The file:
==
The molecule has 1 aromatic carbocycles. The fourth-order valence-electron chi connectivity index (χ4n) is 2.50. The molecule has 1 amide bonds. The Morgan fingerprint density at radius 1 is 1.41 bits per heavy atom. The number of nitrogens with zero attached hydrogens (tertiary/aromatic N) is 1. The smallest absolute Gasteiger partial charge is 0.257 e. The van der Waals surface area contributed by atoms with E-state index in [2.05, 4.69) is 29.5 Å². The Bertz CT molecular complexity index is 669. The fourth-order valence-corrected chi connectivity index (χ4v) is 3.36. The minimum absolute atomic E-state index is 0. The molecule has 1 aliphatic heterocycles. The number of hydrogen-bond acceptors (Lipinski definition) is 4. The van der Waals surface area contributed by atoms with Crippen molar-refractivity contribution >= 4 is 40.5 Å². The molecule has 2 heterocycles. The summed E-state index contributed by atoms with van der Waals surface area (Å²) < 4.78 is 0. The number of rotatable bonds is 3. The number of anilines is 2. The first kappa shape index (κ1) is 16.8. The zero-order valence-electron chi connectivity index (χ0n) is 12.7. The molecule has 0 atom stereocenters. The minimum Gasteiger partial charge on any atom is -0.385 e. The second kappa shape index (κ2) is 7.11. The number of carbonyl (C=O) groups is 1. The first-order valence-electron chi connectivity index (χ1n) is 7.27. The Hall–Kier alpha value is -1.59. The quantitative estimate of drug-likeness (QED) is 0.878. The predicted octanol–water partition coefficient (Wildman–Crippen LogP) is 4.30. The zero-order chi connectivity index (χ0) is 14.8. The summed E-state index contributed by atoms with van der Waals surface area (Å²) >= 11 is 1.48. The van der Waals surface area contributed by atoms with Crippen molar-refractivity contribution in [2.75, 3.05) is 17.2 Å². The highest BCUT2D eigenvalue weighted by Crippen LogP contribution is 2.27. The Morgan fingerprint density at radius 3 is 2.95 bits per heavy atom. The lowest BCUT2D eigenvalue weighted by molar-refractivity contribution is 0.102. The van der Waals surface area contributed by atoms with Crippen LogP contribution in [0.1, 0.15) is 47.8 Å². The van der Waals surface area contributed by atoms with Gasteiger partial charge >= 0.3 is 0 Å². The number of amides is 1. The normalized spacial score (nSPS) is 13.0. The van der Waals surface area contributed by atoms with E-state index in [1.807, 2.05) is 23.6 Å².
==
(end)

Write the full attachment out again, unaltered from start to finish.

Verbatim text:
The molecule has 1 aromatic carbocycles. The fourth-order valence-electron chi connectivity index (χ4n) is 2.50. The molecule has 1 amide bonds. The Morgan fingerprint density at radius 1 is 1.41 bits per heavy atom. The number of nitrogens with zero attached hydrogens (tertiary/aromatic N) is 1. The smallest absolute Gasteiger partial charge is 0.257 e. The van der Waals surface area contributed by atoms with E-state index in [2.05, 4.69) is 29.5 Å². The Bertz CT molecular complexity index is 669. The fourth-order valence-corrected chi connectivity index (χ4v) is 3.36. The minimum absolute atomic E-state index is 0. The molecule has 1 aliphatic heterocycles. The number of hydrogen-bond acceptors (Lipinski definition) is 4. The van der Waals surface area contributed by atoms with Crippen molar-refractivity contribution >= 4 is 40.5 Å². The molecule has 2 heterocycles. The summed E-state index contributed by atoms with van der Waals surface area (Å²) < 4.78 is 0. The number of rotatable bonds is 3. The number of anilines is 2. The first kappa shape index (κ1) is 16.8. The zero-order valence-electron chi connectivity index (χ0n) is 12.7. The molecule has 0 atom stereocenters. The minimum Gasteiger partial charge on any atom is -0.385 e. The second kappa shape index (κ2) is 7.11. The number of carbonyl (C=O) groups is 1. The first-order valence-electron chi connectivity index (χ1n) is 7.27. The Hall–Kier alpha value is -1.59. The quantitative estimate of drug-likeness (QED) is 0.878. The predicted octanol–water partition coefficient (Wildman–Crippen LogP) is 4.30. The zero-order chi connectivity index (χ0) is 14.8. The summed E-state index contributed by atoms with van der Waals surface area (Å²) >= 11 is 1.48. The van der Waals surface area contributed by atoms with Crippen molar-refractivity contribution in [2.75, 3.05) is 17.2 Å². The highest BCUT2D eigenvalue weighted by Crippen LogP contribution is 2.27. The Morgan fingerprint density at radius 3 is 2.95 bits per heavy atom. The lowest BCUT2D eigenvalue weighted by molar-refractivity contribution is 0.102. The van der Waals surface area contributed by atoms with Crippen LogP contribution in [0.1, 0.15) is 47.8 Å². The van der Waals surface area contributed by atoms with Gasteiger partial charge >= 0.3 is 0 Å². The number of amides is 1. The normalized spacial score (nSPS) is 13.0. The van der Waals surface area contributed by atoms with E-state index in [1.807, 2.05) is 23.6 Å².